Don't let the cries of "woe is me" and "the sky will fall" fool you. The Oregon Legislature's special session will not convene until AFTER the results of this election are in. They will have time to come up with a set of alternatives to these tax measures in ample time to prevent the sky from falling. They're telling you that this will leave a $700 million hole in the budget, but they fail to tell you how big the 2010 "kicker" will be. It isn't that there isn't enough money; it's that the Legislature doesn't want to try to spend it. I call BS and urge people to think very carefully before voting on these measures.
The "rich" and "business" are two convenient "whipping people" for those who like to engage in "class warfare". However, the "rich" won't all be paying these taxes. The ordinary citizen of Oregon will end up paying these taxes in the form of higher prices and diminished services. In addition, both businesses and individuals/couples that are mobile will simply pick up and cross the river as soon as possible. I know that we will.
Oregon no longer owns the patent on "psychic income". I don't feel richer because I live in Oregon. It used to be that Oregon sold itself as the land of milk and honey. Now, I'm afraid, Oregon's reputation is simply the land of a cowardly government that uses emotional blackmail to try to get citizens to do the dirty work that the Legislature and Governor refuse to do. It is always easy to vote for taxes that affect someone else. But believe me, these taxes will come back to haunt everyone if they pass.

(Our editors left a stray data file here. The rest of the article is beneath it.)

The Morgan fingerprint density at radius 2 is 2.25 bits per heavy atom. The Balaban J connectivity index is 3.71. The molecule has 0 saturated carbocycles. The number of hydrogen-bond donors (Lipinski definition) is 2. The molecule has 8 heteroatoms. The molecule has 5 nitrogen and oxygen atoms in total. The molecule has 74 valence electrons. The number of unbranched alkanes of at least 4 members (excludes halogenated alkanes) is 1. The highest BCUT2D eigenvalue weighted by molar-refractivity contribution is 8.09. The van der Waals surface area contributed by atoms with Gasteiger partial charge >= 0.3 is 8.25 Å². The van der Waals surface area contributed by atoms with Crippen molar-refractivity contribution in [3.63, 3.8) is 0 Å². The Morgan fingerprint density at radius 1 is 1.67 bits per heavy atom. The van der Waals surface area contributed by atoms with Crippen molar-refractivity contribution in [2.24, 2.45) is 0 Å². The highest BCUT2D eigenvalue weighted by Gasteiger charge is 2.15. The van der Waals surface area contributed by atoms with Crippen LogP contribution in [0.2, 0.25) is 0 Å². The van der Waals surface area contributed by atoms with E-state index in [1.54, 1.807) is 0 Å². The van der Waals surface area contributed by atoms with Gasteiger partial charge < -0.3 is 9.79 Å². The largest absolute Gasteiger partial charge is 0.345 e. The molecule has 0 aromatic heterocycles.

I know this entry will piss off many of my friends and colleagues still working in the public sector. I'm sorry that you feel that way. But just remember that there is no such thing as a free lunch.
Note: added 1/12/10. For those of you who may want to take advantage of the special deal to convert traditional IRAs to a Roth IRA, expect the conversion to come under the M66 effects. Just another bite from retirement savings. Major bummer.
Sunday, January 03, 2010
Welcome to 2010, two years ahead of the apocalyse according to the Mayan calendar. But not to worry. We have our own version of apocalyptic worry to deal with.